Why Does Mint Make Your Mouth Feel Cold?

When you chew a piece of mint gum and then take a drink, the drink seems colder than it would otherwise. It's not colder, that's an illusion from your brain and a protein called TRPM8.
TRPM8 doesn’t just respond to cold temperatures, though. It also activates in the presence of menthol, a waxy, crystalline organic compound found in peppermint and other mint oils. (It responds to other “cooling agents,” too, like eucalyptol and icilin. Why, exactly, is unknown; menthol just happens to fit the cellular “lock.”)

Read about how this works at mental_floss. Link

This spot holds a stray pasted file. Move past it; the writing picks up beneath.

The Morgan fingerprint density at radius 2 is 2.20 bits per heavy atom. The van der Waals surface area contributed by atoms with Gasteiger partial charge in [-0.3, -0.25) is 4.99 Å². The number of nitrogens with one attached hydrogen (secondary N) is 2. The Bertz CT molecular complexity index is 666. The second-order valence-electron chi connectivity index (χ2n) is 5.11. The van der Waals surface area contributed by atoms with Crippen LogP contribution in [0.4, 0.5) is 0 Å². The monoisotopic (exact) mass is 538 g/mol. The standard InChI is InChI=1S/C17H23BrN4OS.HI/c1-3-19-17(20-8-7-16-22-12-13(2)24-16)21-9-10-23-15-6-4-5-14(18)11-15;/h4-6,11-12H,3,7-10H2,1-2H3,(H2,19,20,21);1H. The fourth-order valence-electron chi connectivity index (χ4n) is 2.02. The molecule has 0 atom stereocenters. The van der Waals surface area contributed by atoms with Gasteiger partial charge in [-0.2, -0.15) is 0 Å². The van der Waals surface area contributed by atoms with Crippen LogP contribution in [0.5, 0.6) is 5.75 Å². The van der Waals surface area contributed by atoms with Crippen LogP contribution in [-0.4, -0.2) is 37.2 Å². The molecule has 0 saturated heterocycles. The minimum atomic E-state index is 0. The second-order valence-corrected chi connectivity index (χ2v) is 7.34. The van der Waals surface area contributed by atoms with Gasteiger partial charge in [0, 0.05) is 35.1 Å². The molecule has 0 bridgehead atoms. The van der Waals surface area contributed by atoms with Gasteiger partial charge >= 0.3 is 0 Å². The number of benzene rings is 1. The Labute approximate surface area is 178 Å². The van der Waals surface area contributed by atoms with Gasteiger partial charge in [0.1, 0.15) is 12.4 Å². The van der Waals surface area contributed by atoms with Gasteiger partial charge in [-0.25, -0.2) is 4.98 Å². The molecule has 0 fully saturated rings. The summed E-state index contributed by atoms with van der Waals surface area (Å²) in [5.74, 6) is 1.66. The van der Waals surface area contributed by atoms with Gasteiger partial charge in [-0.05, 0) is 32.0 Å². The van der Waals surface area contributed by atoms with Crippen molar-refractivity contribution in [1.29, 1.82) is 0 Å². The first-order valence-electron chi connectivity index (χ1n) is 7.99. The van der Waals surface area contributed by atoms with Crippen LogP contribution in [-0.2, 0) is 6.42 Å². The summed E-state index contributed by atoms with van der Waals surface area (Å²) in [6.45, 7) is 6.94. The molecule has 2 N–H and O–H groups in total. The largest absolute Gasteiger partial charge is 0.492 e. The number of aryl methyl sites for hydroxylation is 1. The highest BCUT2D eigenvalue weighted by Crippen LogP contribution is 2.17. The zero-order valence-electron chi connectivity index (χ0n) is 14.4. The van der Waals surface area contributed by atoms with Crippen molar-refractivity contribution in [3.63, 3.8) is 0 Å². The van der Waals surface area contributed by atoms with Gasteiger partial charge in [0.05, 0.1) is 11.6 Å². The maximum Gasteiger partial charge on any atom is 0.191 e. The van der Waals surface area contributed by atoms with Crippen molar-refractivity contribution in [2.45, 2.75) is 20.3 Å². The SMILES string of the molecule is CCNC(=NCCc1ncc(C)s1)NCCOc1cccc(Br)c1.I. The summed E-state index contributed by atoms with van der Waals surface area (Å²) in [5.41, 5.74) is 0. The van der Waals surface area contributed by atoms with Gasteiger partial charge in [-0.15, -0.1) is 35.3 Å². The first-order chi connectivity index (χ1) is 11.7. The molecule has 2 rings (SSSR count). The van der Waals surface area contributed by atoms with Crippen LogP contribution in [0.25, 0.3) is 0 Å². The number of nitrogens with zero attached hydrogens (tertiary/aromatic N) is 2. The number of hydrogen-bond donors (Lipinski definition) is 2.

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I doesn't only work in your mouth but on your skin, too. A few years back I had the flu and wanted to take a bath with mint oil in the water to breathe a little easier. Only I put too much oil in and after a minute I thought I was freezing even though the water was hot. I had to take a few showers to get the oil off and stop shaking from the percieved "cold".
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